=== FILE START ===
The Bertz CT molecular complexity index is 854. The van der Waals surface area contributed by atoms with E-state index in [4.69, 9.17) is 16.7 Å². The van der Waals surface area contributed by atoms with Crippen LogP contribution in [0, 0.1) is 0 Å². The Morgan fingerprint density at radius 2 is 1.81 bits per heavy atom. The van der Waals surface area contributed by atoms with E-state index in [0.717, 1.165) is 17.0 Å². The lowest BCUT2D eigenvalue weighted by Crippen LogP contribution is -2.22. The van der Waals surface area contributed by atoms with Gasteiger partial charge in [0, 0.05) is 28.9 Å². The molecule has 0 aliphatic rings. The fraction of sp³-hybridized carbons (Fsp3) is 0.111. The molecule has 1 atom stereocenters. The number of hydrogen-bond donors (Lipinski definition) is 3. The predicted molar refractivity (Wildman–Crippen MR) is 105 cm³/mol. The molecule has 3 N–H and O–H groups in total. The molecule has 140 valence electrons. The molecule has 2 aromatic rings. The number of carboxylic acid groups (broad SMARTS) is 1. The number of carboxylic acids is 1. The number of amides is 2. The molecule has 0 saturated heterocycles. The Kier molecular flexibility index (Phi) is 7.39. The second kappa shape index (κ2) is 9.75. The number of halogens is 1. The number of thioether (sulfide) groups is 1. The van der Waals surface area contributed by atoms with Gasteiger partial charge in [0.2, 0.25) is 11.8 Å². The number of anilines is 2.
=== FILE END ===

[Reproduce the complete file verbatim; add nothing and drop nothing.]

The Bertz CT molecular complexity index is 854. The van der Waals surface area contributed by atoms with E-state index in [4.69, 9.17) is 16.7 Å². The van der Waals surface area contributed by atoms with Crippen LogP contribution in [0, 0.1) is 0 Å². The Morgan fingerprint density at radius 2 is 1.81 bits per heavy atom. The van der Waals surface area contributed by atoms with E-state index in [0.717, 1.165) is 17.0 Å². The lowest BCUT2D eigenvalue weighted by Crippen LogP contribution is -2.22. The van der Waals surface area contributed by atoms with Gasteiger partial charge in [0, 0.05) is 28.9 Å². The molecule has 0 aliphatic rings. The fraction of sp³-hybridized carbons (Fsp3) is 0.111. The molecule has 1 atom stereocenters. The number of hydrogen-bond donors (Lipinski definition) is 3. The predicted molar refractivity (Wildman–Crippen MR) is 105 cm³/mol. The molecule has 3 N–H and O–H groups in total. The molecule has 140 valence electrons. The molecule has 2 aromatic rings. The number of carboxylic acid groups (broad SMARTS) is 1. The number of carboxylic acids is 1. The number of amides is 2. The molecule has 0 saturated heterocycles. The Kier molecular flexibility index (Phi) is 7.39. The second kappa shape index (κ2) is 9.75. The number of halogens is 1. The number of thioether (sulfide) groups is 1. The van der Waals surface area contributed by atoms with Gasteiger partial charge in [0.2, 0.25) is 11.8 Å². The number of anilines is 2.